Lie down with your shoulders on the end of a flat bench and your hips hanging off the end of it. Your body should be flat like it’s on the bench. Lower your hands to where they would be in the bottom position of a flat bench press. Now drop your hips so that your body is at about a 15-20 degree angle with the floor. Keep your hands, arms, shoulders locked in place where they were the whole time. Notice what happens? See how your elbows are further behind you on the flat bench position, thus putting more stress on the joint?

  14. CB June 24, 2011 at 3:19 pm #

    Jay =
    “You are aware that a properly performed RAW bench press has you pushing the bar back so you finish in the exact same position as you would in a low incline, right?”


    That is part of the problem and part of what I mean by people not knowing proper set up, form and execution!! You do not press back, you press straight up, almost away. That prevents overload of the shoulders. And your explanation of the set up is WRONG. You do not bring the bar straight down so that your elbows flair and are further back than they should be. You bring the bar low, keeping the elbows tucked and utilizing your lats more on the lower part of movement than overloading your shoulders. No offense Jay, but if what you wrote is your impression of proper execution of a flat press, then it is no wonder you injured yourself. You might want to take your own advice and follow others whom are more knowledgable to expand your own knowledge – not only for yourself but your clients.

    • Jason Ferruggia June 24, 2011 at 3:38 pm #

      @CB: WRONG indeed. You’re gonna tell ME about proper bench technique?! I’ve been studying Westside for as long as I can remember. Tate and Wendler are personal friends whom I’ve both trained with.

      The Westside style of benching is to push the bar in a straight line.

      What you and others fail to realize, however, is that you push the bar in a straight line if you are wearing a bench shirt.


      IF you are wearing a bench shirt.

      Jim Wendler and I discussed this for an hour one night in my gym. When he stopped wearing a shirt, he stopped doing that.

      BIG difference between the two.

      Now I have another task for you. Have a friend lie down on a bench with broomstick and press it up in a straight line. Notice the angle that his upper arms are now at. They are pitched forward toward his feet, rather than perpendicular to the floor as they should be. This places all stress on the front delts and cuts the weight you can use by a good 20% or more. When you learn proper RAW benching technique as taught by men like Kaz, Kirk Karwoski, and Jim Wendler you will see that by properly timing it and pushing slightly back as the bar nears lockout, only then will you be able to utilize your front delts properly and lock the bar out more safely. The other way has you fighting gravity so much that lockout is nearly impossible because of the unnatural position. It is very subtle and unless you knew what to look for you might think the bar was being pressed in a straight line and not slightly back.

      Now, having said that I teach the Westside style at first simply because most people’s triceps are too weak and they will naturally push the bar back. This is completely wrong. The way the bar is pushed back is very, very subtle and must be properly timed. When done this way the arms will end up perpendicular to the floor. When you done in the manner you described the arms will be pitched forward and strength will be severely compromised.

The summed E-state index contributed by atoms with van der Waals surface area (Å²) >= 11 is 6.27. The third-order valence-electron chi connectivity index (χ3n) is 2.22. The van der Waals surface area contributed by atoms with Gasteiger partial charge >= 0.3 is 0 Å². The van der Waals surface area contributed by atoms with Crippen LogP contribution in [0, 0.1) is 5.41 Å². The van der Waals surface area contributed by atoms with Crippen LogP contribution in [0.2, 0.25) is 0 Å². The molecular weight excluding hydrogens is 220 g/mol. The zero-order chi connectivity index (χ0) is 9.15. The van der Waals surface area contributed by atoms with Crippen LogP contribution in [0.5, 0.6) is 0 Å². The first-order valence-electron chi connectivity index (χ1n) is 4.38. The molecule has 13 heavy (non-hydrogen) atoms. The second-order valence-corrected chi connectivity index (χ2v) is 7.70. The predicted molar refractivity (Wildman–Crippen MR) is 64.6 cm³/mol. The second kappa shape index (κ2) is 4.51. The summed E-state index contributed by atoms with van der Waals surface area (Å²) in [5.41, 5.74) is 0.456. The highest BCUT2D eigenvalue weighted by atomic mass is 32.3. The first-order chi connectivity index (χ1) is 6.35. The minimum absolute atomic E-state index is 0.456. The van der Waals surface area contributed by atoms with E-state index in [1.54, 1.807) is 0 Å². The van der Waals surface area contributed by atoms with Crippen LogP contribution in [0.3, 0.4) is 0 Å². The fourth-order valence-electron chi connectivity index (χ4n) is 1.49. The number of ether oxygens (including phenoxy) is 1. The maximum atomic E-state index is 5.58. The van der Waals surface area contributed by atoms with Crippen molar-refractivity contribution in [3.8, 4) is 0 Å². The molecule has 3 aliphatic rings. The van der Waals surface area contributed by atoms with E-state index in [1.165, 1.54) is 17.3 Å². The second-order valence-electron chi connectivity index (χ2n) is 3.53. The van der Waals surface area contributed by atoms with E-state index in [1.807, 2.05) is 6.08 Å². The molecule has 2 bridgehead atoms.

If I had known this years ago I may have prevented shoulder surgery.

      Please understand that I am not arguing with you as your ignorant comments would never warrant that. I wouldn’t argue training with anyone; especially those with far less experience. I simply don’t care enough. But I will discuss it.

      If you’ve read this site before you would know that I have described the bench press set up exactly as you described. And for you to suggest that I would recommend an elbows flared bodybuilder style press lets me know that your argument attempt was based on ignorance from the jump.

      If you wanted to discuss something there’s a much more respectful way of doing it.

      I am hoping that others read this can see from the examples I illustrated how to do this properly.

      If you’d like to discuss this further and learn proper pressing technique please stop by our gym some time.

  15. Tyler June 24, 2011 at 4:00 pm #

    Proper bodily mechanics agree with Jay’s argument here (as well as common sense). Without a shirt you can’t bench in a straight line perpendicular to your shoulders. The top position is directly above your shoulders, providing the most leverage. Anything but perpendicular to your shoulders at the top position adds unnecessary muscular and joint stress and is just bad form. On the other hand, the bottom position is not directly across your shoulders, or even across your upper chest. The bottom position is directly across your mid-to-lower chest. While the line from point a, your mid-to-lower chest, to point b, directly above your shoulders, is technically a straight line, it doesn’t mean you are pressing straight up. You press at an angle.

  16. J-dub June 24, 2011 at 4:02 pm #

    BOOM!!! Roasted

  17. Deafkwondo June 24, 2011 at 4:28 pm #

    @CB I have done bench your ways and guess what? Now i have a messed up left shoulder because of the stress on my shoulders from that way that you say there is not that much of stress there. So now I can not do a raw flat bench that way anymore but I have tried Jason’s way and it works perfectly and i have no problems with my shoulder that way and it is still as effective if not more that the RAW flat way. In fact with most of my clients Jason’s way is the way i suggest for them to do it due to the fact none of them don’t want to be bodybuilders.

  18. Marc June 24, 2011 at 4:39 pm #

    @CB – Just give up.

    @Jay – Once again, truly brilliant. That is all. See you in the Inner Circle, bro!

  19. Joe C June 24, 2011 at 4:52 pm #

    I’ve seen you and others say to go with the exercise that lets you move the most iron, I can lift more in a decline bench than a incline or flat but I never really see anyone talk about the decline bench… is that because its a waste of time or..?

  20. Raymond- ZenMyFitness June 24, 2011 at 4:57 pm #

    Actually have to thank CB ( although not for the attitude so much) for getting more details out of Jason on this one.